Merel Willemsen and Nikita Gerristen at Storytelling Meetup #2

The Golden Age consists of loads of stories. How did you get to a selection?

MW: “That was the challenge of course. I tried to combine what students need to learn from an educational point of view, and to make it an interesting tour at the same time. There are masterpieces in this exhibition which you can’t ignore; I mean, you have to include a Govert Flinck. That was the easy part in the selection process. A more challenging aspect was the choreography of the exhibition. Watching three paintings next to each other is super boring.

We created a story line that would make students move from A to B and cover as much ground of the exhibition as possible. This way we made sure they would also look at other paintings and not just the ones they were connected to by a story line. The content was created in collaboration with educational expert Moniek Warmer.”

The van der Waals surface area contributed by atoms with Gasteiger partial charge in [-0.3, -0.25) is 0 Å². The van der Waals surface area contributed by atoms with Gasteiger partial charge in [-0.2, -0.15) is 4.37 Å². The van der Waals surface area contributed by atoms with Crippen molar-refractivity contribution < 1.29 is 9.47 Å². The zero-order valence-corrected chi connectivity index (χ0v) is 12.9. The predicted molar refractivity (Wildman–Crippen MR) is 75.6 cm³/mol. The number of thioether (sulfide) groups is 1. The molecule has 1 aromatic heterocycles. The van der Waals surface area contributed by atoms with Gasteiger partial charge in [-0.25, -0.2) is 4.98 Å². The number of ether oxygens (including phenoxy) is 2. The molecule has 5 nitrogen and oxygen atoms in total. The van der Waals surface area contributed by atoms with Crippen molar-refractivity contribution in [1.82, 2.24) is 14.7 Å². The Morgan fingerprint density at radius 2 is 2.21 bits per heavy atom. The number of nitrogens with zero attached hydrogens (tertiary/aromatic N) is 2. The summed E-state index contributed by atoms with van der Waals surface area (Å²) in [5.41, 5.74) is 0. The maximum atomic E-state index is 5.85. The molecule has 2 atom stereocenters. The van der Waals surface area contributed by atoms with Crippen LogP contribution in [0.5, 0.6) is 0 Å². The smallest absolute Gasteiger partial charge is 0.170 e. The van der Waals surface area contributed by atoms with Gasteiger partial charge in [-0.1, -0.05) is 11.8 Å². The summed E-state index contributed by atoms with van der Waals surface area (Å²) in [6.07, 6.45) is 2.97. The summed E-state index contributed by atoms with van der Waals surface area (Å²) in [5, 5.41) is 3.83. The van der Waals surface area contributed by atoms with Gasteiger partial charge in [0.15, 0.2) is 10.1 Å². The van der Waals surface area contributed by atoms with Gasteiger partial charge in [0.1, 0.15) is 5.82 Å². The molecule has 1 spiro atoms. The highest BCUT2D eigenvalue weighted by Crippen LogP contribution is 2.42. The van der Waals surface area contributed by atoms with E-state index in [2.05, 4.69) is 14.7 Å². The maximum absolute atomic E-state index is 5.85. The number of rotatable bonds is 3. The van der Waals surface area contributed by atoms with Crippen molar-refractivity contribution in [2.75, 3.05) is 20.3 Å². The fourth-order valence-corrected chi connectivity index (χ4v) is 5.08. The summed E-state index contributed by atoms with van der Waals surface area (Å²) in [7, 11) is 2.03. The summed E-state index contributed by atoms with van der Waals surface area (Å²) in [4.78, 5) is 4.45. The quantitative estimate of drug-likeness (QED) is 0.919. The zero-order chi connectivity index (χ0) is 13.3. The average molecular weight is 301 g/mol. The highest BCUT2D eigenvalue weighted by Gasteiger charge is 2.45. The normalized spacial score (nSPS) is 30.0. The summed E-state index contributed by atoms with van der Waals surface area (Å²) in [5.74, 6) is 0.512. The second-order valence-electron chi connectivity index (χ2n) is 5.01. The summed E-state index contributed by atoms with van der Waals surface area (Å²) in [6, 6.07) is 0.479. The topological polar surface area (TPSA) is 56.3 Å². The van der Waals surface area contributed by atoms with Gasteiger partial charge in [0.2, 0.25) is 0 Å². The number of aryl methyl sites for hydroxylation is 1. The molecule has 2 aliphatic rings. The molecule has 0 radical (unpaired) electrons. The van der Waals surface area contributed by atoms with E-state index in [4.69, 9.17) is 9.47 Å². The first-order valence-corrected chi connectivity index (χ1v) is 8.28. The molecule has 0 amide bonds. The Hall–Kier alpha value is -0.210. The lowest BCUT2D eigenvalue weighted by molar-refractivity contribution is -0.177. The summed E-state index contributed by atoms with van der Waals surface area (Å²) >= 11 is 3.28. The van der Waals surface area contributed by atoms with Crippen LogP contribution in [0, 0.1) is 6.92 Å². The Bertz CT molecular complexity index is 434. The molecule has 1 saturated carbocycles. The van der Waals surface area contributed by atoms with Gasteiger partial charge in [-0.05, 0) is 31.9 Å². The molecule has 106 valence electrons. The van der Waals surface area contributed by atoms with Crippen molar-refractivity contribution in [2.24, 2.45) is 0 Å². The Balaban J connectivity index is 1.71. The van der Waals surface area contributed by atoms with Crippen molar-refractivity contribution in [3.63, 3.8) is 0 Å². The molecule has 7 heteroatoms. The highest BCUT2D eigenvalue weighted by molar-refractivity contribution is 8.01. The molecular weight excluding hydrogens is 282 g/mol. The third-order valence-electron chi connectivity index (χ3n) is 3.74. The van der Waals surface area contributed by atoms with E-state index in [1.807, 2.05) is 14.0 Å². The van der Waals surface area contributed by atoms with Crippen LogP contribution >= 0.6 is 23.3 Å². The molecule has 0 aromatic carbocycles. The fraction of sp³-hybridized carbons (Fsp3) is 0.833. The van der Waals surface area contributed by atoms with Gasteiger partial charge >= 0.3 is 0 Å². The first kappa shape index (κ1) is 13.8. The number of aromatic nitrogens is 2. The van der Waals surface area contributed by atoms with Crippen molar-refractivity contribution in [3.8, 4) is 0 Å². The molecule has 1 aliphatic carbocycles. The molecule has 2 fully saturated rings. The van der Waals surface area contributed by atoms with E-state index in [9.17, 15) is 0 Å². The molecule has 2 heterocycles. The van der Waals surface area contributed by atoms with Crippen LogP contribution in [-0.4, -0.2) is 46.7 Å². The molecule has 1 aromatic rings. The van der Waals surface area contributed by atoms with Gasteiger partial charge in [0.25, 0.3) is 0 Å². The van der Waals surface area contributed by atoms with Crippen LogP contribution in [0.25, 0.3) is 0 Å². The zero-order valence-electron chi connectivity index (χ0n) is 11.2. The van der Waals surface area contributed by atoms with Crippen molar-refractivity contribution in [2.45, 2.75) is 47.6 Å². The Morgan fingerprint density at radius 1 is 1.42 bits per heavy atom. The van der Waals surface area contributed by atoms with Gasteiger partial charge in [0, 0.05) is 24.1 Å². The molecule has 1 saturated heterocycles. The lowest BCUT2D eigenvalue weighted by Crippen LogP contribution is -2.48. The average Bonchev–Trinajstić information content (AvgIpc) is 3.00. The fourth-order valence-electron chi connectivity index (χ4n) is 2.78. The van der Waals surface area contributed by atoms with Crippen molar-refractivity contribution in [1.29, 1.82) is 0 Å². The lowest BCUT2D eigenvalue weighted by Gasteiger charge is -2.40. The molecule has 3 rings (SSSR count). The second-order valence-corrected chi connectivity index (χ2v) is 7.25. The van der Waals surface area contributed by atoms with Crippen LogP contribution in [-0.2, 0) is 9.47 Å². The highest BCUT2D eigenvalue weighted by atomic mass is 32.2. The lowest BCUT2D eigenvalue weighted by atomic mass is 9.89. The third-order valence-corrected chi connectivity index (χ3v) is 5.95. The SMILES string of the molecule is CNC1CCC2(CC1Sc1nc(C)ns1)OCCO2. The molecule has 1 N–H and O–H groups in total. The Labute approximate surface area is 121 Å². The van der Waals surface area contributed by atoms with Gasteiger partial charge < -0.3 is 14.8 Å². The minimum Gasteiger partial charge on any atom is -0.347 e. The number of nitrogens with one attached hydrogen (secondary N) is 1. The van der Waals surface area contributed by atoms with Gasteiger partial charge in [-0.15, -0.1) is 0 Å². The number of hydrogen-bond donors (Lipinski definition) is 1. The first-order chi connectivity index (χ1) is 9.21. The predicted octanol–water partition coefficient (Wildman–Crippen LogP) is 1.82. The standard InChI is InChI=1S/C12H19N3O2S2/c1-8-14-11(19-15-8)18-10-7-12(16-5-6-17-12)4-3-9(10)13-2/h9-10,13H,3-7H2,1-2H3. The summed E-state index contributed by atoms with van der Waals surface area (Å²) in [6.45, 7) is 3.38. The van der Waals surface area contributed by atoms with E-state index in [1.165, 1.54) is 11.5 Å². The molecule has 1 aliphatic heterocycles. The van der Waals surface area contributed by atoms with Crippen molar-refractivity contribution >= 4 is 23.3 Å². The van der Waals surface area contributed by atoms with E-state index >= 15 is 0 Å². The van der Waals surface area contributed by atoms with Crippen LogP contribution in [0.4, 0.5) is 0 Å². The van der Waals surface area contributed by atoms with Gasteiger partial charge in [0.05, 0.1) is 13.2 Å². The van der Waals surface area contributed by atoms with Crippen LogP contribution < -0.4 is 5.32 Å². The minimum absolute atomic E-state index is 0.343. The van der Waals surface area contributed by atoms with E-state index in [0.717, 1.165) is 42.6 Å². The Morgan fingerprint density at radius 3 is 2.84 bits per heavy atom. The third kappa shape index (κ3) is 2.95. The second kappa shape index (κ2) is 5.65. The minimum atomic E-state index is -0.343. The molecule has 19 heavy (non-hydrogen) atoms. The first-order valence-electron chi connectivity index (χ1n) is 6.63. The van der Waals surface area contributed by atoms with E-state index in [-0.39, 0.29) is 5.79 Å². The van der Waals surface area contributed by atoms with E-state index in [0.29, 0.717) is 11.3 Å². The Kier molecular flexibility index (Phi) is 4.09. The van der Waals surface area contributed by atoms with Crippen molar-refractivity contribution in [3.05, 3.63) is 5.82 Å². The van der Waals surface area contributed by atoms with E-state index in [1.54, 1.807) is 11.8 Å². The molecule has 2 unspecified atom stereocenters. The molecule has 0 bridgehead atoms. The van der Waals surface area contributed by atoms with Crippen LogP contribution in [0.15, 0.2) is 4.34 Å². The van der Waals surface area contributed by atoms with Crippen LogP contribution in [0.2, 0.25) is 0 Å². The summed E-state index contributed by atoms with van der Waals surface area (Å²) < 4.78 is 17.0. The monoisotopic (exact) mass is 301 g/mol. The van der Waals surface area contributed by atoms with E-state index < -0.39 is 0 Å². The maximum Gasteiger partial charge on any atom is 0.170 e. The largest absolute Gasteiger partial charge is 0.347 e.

In your presentation you talked about 3 main storylines (‘Friendship’, ‘Power’ and ‘Social Safety Net’). Why these stories?

How did these 3 storylines interact in the #GoldenAge app?

MW: “For this we used hashtags. For example, imagine you are following the storyline ‘Friendship’. But at some point in the exhibition you would come cross a hashtag that is typical for the story line ‘Power’. Like this you’d also get information on the story ‘Power’ without actually following this story line.

Next to that, I put some conflicting information in the story lines. For example, a statement was made in the storyline ‘Friendship’ . That same topic would be discussed in the storyline ‘Power’, but with a slightly different take on the subject. This conflicting information would foster the discussion later on, during the educational session of he tour.”